Japan Times: Population of Tokyo to Drop by Half by 2100

Population forecasts are notoriously difficult and nonlinear. Nonetheless, Japan has one of the lowest fertility rates in the world and the Japan Times makes this dire projection today:


2100 will see Tokyo’s population standing at around 7.13 million — about half of what it is today — with 45.9 percent of those in the metropolis aged 65 or over, a group of academics and bureaucrats has concluded.

Tokyo’s population, which stood at 13.16 million in 2010, will peak at 13.35 million in 2020 before dropping by 45.8 percent from the 2010 census figure 88 years from now, the group, including seven academics and 10 metro government and municipal bureaucrats, said Sunday.

This means the 2100 population will be resemble that of 1940’s Japan, before the attack on Pearl Harbor.

“The number of people in their most productive years will decline, while local governments will face severe financial strains,” the group said in a statement. “So it will be crucial to take measures to turn around the falling birthrate and enhance social security measures for the elderly.”


Michigan is Losing Population Ground — Naturally

Detroit face unique demographic challenges and Michigan was the only state to show a net population decline in the decade ending in 2010.


In the period from 2000 through 2010, amid the economic upheaval that shook Michigan to its foundations, people in the state were remarkably consistent at one thing: dying.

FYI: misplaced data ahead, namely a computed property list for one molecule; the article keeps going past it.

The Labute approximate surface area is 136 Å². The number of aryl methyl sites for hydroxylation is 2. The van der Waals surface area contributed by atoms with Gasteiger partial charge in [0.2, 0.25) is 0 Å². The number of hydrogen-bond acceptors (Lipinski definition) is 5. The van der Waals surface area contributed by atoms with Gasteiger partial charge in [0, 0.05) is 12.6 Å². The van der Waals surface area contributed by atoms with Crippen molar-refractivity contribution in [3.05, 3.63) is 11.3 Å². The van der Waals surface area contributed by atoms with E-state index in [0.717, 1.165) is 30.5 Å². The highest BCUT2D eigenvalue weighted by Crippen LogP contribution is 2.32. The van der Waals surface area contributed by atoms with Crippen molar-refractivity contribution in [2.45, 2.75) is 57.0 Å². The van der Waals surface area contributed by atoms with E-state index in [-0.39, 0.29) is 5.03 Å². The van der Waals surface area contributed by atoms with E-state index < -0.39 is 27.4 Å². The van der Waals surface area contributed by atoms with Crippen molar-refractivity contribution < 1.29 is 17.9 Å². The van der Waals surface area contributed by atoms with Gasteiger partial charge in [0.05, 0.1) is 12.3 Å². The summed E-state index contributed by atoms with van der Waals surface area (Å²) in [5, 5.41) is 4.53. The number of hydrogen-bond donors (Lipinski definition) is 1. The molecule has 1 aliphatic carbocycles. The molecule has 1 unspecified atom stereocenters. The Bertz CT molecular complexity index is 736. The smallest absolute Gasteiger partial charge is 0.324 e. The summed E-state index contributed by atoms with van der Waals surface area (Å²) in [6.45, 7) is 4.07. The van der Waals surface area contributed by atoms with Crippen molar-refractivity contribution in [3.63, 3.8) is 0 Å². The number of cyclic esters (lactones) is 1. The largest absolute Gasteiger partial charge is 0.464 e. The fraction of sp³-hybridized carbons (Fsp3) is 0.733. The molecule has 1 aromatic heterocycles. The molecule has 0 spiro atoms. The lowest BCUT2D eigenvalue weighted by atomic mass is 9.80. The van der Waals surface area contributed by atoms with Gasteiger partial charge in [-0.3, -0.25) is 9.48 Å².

Annual deaths for that 11-year period averaged 86,746 — with a range of just several thousand year to year in a state of about 10 million people. Meantime, births were declining almost every year over that same span, from 136,048 in 2000 down to 114,717 by 2010.

The result, according to a new analysis by Data Driven Detroit, was a 47% drop in Michigan’s natural population change from 2000-10. In 2000, births exceeded deaths by 49,060; by 2010, the margin was just 26,659. READ MORE.

Detroit’s aging population on collision course with nursing home shortage

The population of Detroit fell by 25% in the decade to 2010, an unprecedented development for a large American city which has created new challenges for its remaining residents.  ROCHELLE RILEY writes in the Detroit Free Press:

Marylyn Thurmond had been a registered nurse at Detroit Receiving Hospital for 13 years when she was diagnosed with arthritis. She has had both hips replaced. Six weeks ago, she was diagnosed with lupus. She also suffers from hypertension, diabetes and coronary heart failure.

Marylyn Thurmond is 57 years old.

Novella Walker-Page was a registered nurse at Hutzel Hospital in high-risk labor and delivery for 26 years before becoming a home care nurse and then a contract nurse for the Detroit Public Schools. One day, she fell from the bus that took her around for student care. During that same doctor’s visit, she learned that she had sarcoidosis, an inflammatory disease. She also suffers from hypertension, high cholesterol and atopic dermatitis, a skin condition.

Walker-Page, who cares for her 95-year-old mother at her northwest Detroit home, is 60. She doesn’t think she’ll live as long as her mother or her grandmother, who died at 116.

Thurmond and Walker-Page are among a fast-growing part of Detroit’s population — the new elderly, people who are 50-59 years old but more like 60-74 in terms of their health. Neither, for now, wants or needs nursing home care. But as that need is growing among their age group, their chances of finding it are in decline. READ MORE.